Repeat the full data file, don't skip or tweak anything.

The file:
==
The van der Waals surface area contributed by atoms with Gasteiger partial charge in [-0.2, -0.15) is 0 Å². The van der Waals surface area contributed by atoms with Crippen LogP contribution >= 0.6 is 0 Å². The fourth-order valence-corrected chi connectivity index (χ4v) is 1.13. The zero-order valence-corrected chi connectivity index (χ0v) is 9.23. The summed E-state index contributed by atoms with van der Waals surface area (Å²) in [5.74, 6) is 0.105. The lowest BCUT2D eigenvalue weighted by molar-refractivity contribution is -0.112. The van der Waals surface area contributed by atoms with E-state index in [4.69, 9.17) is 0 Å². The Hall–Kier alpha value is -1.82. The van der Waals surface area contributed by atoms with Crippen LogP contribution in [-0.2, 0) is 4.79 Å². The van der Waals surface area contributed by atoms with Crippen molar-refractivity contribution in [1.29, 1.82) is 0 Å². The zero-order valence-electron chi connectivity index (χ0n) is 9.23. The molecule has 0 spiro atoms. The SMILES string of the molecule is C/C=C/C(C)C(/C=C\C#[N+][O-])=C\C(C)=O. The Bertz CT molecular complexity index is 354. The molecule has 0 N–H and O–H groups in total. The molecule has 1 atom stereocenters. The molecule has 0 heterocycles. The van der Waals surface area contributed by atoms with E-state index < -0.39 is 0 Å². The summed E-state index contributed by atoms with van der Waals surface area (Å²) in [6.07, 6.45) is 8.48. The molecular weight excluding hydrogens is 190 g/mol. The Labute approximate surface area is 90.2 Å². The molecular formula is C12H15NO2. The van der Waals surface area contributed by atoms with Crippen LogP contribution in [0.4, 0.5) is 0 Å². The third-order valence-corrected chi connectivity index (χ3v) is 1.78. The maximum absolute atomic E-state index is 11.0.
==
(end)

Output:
The van der Waals surface area contributed by atoms with Gasteiger partial charge in [-0.2, -0.15) is 0 Å². The van der Waals surface area contributed by atoms with Crippen LogP contribution >= 0.6 is 0 Å². The fourth-order valence-corrected chi connectivity index (χ4v) is 1.13. The zero-order valence-corrected chi connectivity index (χ0v) is 9.23. The summed E-state index contributed by atoms with van der Waals surface area (Å²) in [5.74, 6) is 0.105. The lowest BCUT2D eigenvalue weighted by molar-refractivity contribution is -0.112. The van der Waals surface area contributed by atoms with E-state index in [4.69, 9.17) is 0 Å². The Hall–Kier alpha value is -1.82. The van der Waals surface area contributed by atoms with Crippen LogP contribution in [-0.2, 0) is 4.79 Å². The van der Waals surface area contributed by atoms with Crippen molar-refractivity contribution in [1.29, 1.82) is 0 Å². The zero-order valence-electron chi connectivity index (χ0n) is 9.23. The molecule has 0 spiro atoms. The SMILES string of the molecule is C/C=C/C(C)C(/C=C\C#[N+][O-])=C\C(C)=O. The Bertz CT molecular complexity index is 354. The molecule has 0 N–H and O–H groups in total. The molecule has 1 atom stereocenters. The molecule has 0 heterocycles. The van der Waals surface area contributed by atoms with E-state index < -0.39 is 0 Å². The summed E-state index contributed by atoms with van der Waals surface area (Å²) in [6.07, 6.45) is 8.48. The molecular weight excluding hydrogens is 190 g/mol. The Labute approximate surface area is 90.2 Å². The molecular formula is C12H15NO2. The van der Waals surface area contributed by atoms with Crippen LogP contribution in [0.4, 0.5) is 0 Å². The third-order valence-corrected chi connectivity index (χ3v) is 1.78. The maximum absolute atomic E-state index is 11.0.